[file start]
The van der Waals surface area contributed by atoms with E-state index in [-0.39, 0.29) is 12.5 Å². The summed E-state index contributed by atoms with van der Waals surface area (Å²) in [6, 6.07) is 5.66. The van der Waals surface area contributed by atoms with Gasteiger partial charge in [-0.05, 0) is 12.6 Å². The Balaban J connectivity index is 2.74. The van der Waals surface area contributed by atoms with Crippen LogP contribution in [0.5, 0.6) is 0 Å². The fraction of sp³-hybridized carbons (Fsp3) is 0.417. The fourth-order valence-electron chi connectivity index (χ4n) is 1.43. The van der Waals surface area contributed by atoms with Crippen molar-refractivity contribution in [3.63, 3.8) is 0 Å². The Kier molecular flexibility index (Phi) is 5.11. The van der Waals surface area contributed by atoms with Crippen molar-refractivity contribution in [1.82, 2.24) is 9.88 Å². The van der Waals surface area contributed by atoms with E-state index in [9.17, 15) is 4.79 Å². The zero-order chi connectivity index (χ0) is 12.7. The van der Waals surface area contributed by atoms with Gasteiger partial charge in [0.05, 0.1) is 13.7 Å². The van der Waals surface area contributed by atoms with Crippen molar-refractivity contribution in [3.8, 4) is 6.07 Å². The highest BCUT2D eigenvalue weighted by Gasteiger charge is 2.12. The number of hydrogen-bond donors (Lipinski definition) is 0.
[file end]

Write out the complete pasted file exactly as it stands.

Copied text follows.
The van der Waals surface area contributed by atoms with E-state index in [-0.39, 0.29) is 12.5 Å². The summed E-state index contributed by atoms with van der Waals surface area (Å²) in [6, 6.07) is 5.66. The van der Waals surface area contributed by atoms with Gasteiger partial charge in [-0.05, 0) is 12.6 Å². The Balaban J connectivity index is 2.74. The van der Waals surface area contributed by atoms with Crippen LogP contribution in [0.5, 0.6) is 0 Å². The fraction of sp³-hybridized carbons (Fsp3) is 0.417. The fourth-order valence-electron chi connectivity index (χ4n) is 1.43. The van der Waals surface area contributed by atoms with Crippen molar-refractivity contribution in [3.63, 3.8) is 0 Å². The Kier molecular flexibility index (Phi) is 5.11. The van der Waals surface area contributed by atoms with Crippen molar-refractivity contribution in [1.82, 2.24) is 9.88 Å². The van der Waals surface area contributed by atoms with E-state index in [9.17, 15) is 4.79 Å². The zero-order chi connectivity index (χ0) is 12.7. The van der Waals surface area contributed by atoms with Gasteiger partial charge in [0.05, 0.1) is 13.7 Å². The van der Waals surface area contributed by atoms with Crippen molar-refractivity contribution in [3.8, 4) is 6.07 Å². The highest BCUT2D eigenvalue weighted by Gasteiger charge is 2.12. The number of hydrogen-bond donors (Lipinski definition) is 0.